Radical change beckons, but right now concerns are more immediate
As the ‘Insider’ asks, how will we cope? There were already some answers to this question as we moved from March into April. Adaptability, care, resilience. They were words that could be applied to the response prompted in many parts of society by the outbreak of COVID-19; the response of individuals, businesses, and communities.
Certainly, in the short term, those different responses in support of a common cause brought some positive outcomes in the face of the terrible loss that others had already suffered and the overwhelming nature of the disease’s impact on our health service and those who work on its frontline.
How we will cope in the longer term remains to be seen. The effects on people’s health and on the health of the economy are still unfolding. It is difficult to imagine ‘coping’ with the loss of loved ones. Coping with the economic implications will be hard, but necessary.
In terms of fiscal measures, the UK Government responded in a manner that was unprecedented in peacetime history, though anything less would surely have made its position untenable. The extent to which its response will mitigate the effects of the disease on our daily life will only be truly known in the coming months and years.
For the dental profession, like all professions, there are questions. Some of the most pressing are around the ability simply to work and earn a living. Quite rightly, the nature of patient contact shifted rapidly from the implementation of cautionary measures, to emergency treatment only and, finally, towards complete practice shutdown as ‘urgent care hubs’ were readied to deal with emergency-only patients.
“At this time, it feels odd to turn our attention to a subject other than one touched by the COVID-19 crisis”
The everyday care of the wider population – in a community setting – was, necessarily, put on hold. The question about the ability to work in the future arose from the initial steps taken by the Scottish Government to protect dental professionals who treat NHS patients from the loss of income they face over coming months.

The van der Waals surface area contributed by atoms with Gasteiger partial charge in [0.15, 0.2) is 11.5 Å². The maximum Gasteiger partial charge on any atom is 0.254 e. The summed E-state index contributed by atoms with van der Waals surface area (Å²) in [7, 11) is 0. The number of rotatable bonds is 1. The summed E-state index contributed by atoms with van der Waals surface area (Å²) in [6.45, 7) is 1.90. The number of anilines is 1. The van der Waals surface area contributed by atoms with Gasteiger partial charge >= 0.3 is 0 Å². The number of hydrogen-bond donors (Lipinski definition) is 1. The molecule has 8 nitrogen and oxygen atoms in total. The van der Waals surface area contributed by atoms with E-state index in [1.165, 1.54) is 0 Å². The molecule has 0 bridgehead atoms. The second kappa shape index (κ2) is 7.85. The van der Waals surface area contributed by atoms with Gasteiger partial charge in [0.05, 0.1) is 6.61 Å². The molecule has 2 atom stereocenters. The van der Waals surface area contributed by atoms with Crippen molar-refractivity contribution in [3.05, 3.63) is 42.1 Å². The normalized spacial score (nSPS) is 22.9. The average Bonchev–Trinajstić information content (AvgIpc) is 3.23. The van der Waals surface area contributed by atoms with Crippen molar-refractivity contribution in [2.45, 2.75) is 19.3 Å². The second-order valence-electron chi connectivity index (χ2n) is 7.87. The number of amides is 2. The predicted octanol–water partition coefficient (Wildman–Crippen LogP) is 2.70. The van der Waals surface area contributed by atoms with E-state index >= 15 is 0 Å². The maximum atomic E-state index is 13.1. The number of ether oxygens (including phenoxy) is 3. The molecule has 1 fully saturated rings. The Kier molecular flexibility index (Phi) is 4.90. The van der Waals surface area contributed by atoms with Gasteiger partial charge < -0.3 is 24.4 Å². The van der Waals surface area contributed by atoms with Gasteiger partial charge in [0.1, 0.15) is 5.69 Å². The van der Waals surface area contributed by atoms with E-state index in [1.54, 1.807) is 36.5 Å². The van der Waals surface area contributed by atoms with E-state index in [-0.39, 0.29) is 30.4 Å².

As we detail in our feature ‘Revealed: the big gap between NHS and private practice’, the viability of many Scottish NHS dental practices already appears to be in question – with profitability experiencing a significant reduction in 2018-19; down 15.2 per cent compared with the previous UK average (comparison with Scotland-only figures is not possible as this is the first time that Scotland-only statistics have been compiled). This follows warnings last year that dentists had already experienced a 30 per cent real-terms decrease in income in recent years.
In the days that we moved towards lockdown last month, the Chief Dental Officer (CDO) announced a series of actions, both clinical and financial – with the latter including “support measures to maximise sustainability within existing NHS dental resource” and the promise to “work with practices to seek alternative sources of support for small businesses”. However, many were quick to point out that the Government’s direct financial support did not cover the patient contribution. “Practices are going to go out of business,” one practitioner told Scottish Dental.
The CDO was quick to respond: “It is my priority that practices do not financially fail,” he tweeted. “I hear your concerns re. practices with higher level of patient charges. These are initial measures & I am seeking additional funding”. On 30 March, as Scottish Dental went to print, the CDO announced a revised funding package which will provide 80 per cent of the average income from item of service and patient contributions.
At such a time, it feels odd to turn our attention to a subject other than one touched by the COVID-19 crisis. But it is about the future; that of how adult NHS patients will be cared for in the years to come – and how the profession will be recognised for its expertise and dedication. As we also detail in this edition – in our cover story ‘For the generation Childsmile’ – a ‘new model of care’ for adult NHS patients is being developed.
It is early days and the CDO emphasised to this magazine that, before the issue of funding is addressed, “we want to get the model right first – for the patient and the profession.”
But, as much as the profession as a whole will look for reassurance that primary care will be properly funded in the long term, and that the potential impact on secondary care of any changes will be taken into account, right now individual practitioners are understandably worrying about their future, and that of their team members, merely in the coming months.